A police officer patrols a woman walking along Bourbon Street in the French Quarter. Anyone in need of emergency assistance was asked to go to their local patrol officer or to the nearest fire station

Police used flashlights to see through rubble early Monday after a building collapsed from the effects of Hurricane Ida

Police used flashlights to see through the rubble early Monday after a building collapsed from the effects of Hurricane Ida

Police used flashlights to see through the rubble early Monday after a building collapsed from the effects of Hurricane Ida

Downtown buildings were lit by backup generators as nearly 1 million people were without power

Downtown buildings were lit by backup generators as nearly 1 million people were without power

Downtown buildings were lit by backup generators as nearly 1 million people were without power

The levees — which had been upgraded since Hurricane Katrina devastated the area exactly 16 years ago — either failed again or became inundated, flooding homes with saturated sails turning parts of the city into a phenomenon known as the brown ocean.

Anyone in need of emergency assistance was asked to go to the nearest fire station or approach the nearest officer.

Some people also took to social media to post their addresses and locations and ask for help, with officials promising rescue efforts would begin in the early morning hours Monday, when it entered Mississippi.

The levees - which were strengthened after Hurricane Katrina in 2005 - failed and were flooded

The levees - which were strengthened after Hurricane Katrina in 2005 - failed and were flooded

The levees – which were strengthened after Hurricane Katrina in 2005 – failed and were flooded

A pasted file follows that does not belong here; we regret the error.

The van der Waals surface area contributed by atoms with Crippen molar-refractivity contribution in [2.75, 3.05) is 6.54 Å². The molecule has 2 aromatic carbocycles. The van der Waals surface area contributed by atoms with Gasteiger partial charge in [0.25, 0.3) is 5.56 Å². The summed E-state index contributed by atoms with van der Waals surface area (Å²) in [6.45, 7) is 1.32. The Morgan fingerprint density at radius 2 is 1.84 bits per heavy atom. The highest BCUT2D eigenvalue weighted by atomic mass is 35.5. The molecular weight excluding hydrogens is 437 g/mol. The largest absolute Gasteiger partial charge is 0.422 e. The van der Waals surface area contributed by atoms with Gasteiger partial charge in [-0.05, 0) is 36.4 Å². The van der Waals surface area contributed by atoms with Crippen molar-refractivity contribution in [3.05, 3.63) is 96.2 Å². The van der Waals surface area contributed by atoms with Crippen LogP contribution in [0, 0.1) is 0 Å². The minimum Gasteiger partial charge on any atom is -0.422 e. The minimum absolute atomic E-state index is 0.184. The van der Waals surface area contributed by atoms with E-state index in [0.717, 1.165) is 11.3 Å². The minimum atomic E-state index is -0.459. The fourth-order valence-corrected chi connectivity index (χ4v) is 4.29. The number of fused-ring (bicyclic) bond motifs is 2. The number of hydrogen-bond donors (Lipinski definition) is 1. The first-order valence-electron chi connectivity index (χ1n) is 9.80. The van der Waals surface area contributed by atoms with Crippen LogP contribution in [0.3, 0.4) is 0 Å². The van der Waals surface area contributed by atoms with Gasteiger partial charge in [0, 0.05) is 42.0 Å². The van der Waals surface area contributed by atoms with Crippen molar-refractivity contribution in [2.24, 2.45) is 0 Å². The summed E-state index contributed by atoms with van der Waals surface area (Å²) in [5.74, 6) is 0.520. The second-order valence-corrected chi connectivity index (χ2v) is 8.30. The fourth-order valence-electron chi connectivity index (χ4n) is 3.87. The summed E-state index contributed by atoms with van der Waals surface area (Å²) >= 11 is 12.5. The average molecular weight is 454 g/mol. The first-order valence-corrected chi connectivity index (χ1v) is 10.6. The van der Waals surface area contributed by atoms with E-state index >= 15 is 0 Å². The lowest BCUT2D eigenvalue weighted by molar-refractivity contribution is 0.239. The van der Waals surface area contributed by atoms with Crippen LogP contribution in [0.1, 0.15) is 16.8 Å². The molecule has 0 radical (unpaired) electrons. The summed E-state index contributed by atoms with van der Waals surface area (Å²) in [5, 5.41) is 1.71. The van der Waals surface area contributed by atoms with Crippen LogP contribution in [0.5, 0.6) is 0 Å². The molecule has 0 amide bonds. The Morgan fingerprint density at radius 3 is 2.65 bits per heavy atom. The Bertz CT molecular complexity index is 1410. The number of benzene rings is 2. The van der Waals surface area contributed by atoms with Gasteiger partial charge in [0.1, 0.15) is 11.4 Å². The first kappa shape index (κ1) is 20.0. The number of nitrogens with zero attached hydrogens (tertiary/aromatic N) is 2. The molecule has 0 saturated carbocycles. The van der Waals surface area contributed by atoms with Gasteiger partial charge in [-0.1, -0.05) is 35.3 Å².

Montegut Fire Chief Toby Henry walks back to his fire truck in the rain as firefighters chopped through trees on the road in Bourg, Louisiana as Hurricane Ida swept the city on Sunday

Montegut Fire Chief Toby Henry walks back to his fire truck in the rain as firefighters chopped through trees on the road in Bourg, Louisiana as Hurricane Ida swept the city on Sunday

Montegut Fire Chief Toby Henry walks back to his fire truck in the rain as firefighters chopped through trees on the road in Bourg, Louisiana as Hurricane Ida swept the city on Sunday

A knocked-down sign lies on the street along Bourbon Street in the French Quarter

A knocked-down sign lies on the street along Bourbon Street in the French Quarter

A knocked-down sign lies on the street along Bourbon Street in the French Quarter

The storm shattered the Buddy Bolden mural on the wall of The Little Gem Saloon

The storm shattered the Buddy Bolden mural on the wall of The Little Gem Saloon

The storm shattered the Buddy Bolden mural on the wall of The Little Gem Saloon

The storm’s highest wind speed on Monday was 60 mph, and forecasters expect it to weaken dramatically if it rains on Mississippi.

It was centered about 95 miles southwest of Jackson, Mississippi this morning.